Afterwards, when the last customer had left the shop, Tony asked her for her reactions. She told him that she’d learned a lot, and that if she were to present any of those evenings herself, she’d need to do a lot of preparation to ensure that she was up-to-speed on things like settings. She asked Tony if he could show her how to prepare the PowerPoint screens that Jamie had used and how to use the laptop to control the presentation. Tony said that he’d be pleased to do that himself, since he couldn’t spare both her and Jamie off the shopfloor at the same time.
He arranged a time with her for the Tuesday of the following week.
One step forward and one step back
Within a just a few weeks after she’d started her employment at the shop, Mel was settling in nicely. She had quickly become a trusted and valued part of the business. She had now completely filled Lucy’s former role in the shop and had become as indispensable as any employee could ever be expected to be.
May had arrived in Codmanton accompanied by sunshine. In her dad’s garden at home, the wisteria and clematis were in full bloom and in the Town Square and along the High Street hanging baskets of dazzling colour announced that the town was open to tourists.
Mel had seen Craig only once since the incident in the shop. He’d waited for her near the bus stop and had pulled her by her arm into a ginnel – a narrow alleyway between shops. He’d demanded that she apologise for humiliating him in the shop. By now though, Mel was prepared. She remained outwardly cool as she told him to let go of her arm. She informed him that her friend in the police was aware of his increasingly coercive control and had told Mel to keep a diary of any other attempts to physically coerce her. She let him know that she’d be telling her brother Jack about his behaviour and asked Craig if he really wanted Jack as an enemy.
Craig released her and told her that she’d be sorry. She said that she’d add that threat to her report to Stacy.
He’d turned away at that and told her to, ‘Fuck off and die’.
She’d heard nothing from him since. For a couple of weeks afterwards she’d been concerned on her way home in case he might waylay her and make good – or, rather, bad – his threat.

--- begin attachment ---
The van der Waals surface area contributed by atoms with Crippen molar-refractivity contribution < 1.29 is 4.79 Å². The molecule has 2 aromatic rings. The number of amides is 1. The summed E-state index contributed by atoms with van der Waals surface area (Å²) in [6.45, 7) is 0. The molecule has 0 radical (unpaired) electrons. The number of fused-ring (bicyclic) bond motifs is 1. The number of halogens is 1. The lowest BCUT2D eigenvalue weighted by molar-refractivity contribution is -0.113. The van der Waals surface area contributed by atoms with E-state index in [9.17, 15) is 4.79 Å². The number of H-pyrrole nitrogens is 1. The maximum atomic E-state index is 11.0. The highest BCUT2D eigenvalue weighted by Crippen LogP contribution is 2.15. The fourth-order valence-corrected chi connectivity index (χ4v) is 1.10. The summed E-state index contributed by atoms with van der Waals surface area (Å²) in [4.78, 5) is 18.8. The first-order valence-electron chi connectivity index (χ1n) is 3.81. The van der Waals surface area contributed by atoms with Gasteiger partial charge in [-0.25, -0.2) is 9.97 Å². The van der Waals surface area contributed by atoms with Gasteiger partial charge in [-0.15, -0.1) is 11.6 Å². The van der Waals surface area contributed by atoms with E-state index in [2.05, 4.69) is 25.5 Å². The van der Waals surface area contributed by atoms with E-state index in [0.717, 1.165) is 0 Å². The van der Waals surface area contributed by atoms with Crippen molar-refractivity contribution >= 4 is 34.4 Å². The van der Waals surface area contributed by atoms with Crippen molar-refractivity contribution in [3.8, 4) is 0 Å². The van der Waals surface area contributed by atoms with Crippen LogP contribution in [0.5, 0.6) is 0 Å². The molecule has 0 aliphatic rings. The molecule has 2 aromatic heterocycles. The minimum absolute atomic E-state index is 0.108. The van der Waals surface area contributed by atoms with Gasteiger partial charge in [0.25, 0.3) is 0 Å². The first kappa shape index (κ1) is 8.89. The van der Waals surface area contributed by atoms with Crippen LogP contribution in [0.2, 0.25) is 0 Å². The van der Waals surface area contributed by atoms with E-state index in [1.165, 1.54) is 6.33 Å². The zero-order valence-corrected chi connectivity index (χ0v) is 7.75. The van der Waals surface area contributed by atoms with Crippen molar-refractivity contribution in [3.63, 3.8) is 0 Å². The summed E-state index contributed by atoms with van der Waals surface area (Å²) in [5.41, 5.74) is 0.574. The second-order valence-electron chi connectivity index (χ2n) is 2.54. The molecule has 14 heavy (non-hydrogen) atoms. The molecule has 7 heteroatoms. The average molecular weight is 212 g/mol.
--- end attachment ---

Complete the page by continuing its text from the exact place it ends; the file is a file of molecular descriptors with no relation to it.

Stacy – again
Mel had phoned Stacy as soon as she arrived home the night of Craig’s approach to her. Stacy wouldn’t be going on duty for another two hours or so. Mel asked if she could call round for advice and Mel agreed immediately. She’d picked up on the fear in her friend’s voice.
Mel was still a bit shaken by what had happened and the way that Craig had spoken to her. She told Stacy how it had started in the shop and how Craig had appeared out of nowhere.
Stacy promised that she and a friendly male officer would have a quiet word with Craig – nothing official, just some friendly advice about what could happen if he continued to make a nuisance of himself.
Mel seemed relieved – even if only to have got it off her chest.
The photo that I’ve chosen today is the penultimate one of this series of nine that I’ll be posting in the next few days. There won’t be much changed between them – the idea was to capture the change in the light during the period that the Sun was setting.
I shot all but one of the photos in this series on 22 April this year, while I was stood on the pier at Southport, Merseyside waiting for the Sun to set. You wouldn’t believe it from the photos, but it was high tide around the time I was there. Southport beach seem to stretch out forever and seldom seems to come all the way in. Today’s image is one of the last that I took and I was standing on the pier again when I took it. The Sun is in the final stages of it’s descent and the clouds are still gaining underlit colour. A few people in the distance are still making their way to the end of the pier to see the Sun set.
The EXIF data are as follows: Camera used for all the shots was my 36 MP Pentax K-1 full-frame camera paired with a Pentax 24-70 mm f/2.8 full-frame lens. In every case the ISO was 100. All shots were handheld and used only natural light. I post-processed all the shots in Lightroom.
For this shot the shutter speed was 1/25 secs @ f/16 and 35 mm.